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The cinematic camera is where the main gameplay camera will focus around a certian 'key' element, either to impress the user, or focus their attention.

Where to use this patternEdit

This pattern is best used infrequently, when interaction with the game is likely to be minimal. Some effective examples are Need for Speed (the camera focuses on the car mid jump) and Max Payne (the camera focuses around the last bad guy when he is killed). Both examples show that the user cannot interact, or is not critical.

ProblemsEdit

The cinematic camera drastically alters the scene view point, usually for a short period of time. If this is a large change, it can be disorientating to the player. If this happens too often it could prove to be frustrating to the player.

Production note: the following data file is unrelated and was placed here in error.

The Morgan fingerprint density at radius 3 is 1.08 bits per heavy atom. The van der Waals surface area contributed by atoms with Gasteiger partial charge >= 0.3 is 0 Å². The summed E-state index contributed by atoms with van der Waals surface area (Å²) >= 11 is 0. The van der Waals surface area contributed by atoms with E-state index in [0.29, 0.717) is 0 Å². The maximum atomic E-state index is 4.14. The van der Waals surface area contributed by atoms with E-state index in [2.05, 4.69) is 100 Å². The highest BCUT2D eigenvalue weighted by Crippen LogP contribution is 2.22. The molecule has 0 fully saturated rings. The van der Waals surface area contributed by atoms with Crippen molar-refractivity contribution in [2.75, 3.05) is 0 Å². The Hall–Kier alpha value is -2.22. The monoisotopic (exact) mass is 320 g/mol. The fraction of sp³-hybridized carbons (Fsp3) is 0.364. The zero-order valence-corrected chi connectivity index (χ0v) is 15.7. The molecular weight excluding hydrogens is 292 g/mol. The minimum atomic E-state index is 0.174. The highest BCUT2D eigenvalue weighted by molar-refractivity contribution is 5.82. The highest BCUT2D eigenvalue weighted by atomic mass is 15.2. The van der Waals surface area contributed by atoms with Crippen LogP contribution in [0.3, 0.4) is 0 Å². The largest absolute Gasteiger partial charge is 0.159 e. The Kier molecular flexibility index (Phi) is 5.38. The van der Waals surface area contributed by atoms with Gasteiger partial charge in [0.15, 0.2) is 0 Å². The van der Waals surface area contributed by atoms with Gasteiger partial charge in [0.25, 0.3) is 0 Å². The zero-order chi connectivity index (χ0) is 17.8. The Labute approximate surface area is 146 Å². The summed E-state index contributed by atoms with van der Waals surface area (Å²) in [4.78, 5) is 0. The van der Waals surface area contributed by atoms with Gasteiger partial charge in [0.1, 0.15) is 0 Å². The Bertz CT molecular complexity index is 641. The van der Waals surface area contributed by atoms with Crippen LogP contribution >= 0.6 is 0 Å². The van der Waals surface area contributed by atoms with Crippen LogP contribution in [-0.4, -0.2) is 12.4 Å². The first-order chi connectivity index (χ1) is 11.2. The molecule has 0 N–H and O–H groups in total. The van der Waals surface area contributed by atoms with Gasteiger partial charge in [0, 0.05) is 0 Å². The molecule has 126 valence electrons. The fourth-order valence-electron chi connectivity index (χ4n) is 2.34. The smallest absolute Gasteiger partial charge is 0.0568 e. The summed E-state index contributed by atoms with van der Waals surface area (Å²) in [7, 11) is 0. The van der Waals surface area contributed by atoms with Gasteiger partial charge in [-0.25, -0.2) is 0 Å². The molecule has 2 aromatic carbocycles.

Occasionally, as contrast, a game will emphasize not using a cinematic camera, but instead concentrate on showing the intended action with as little interruption and as smoothly as possible. As an example, context-sensitive commands in the game Resident Evil 4 takes control from the user to play a pre-animated character action. The camera does not change orientation which allows for more fluidity and immersion for the game player.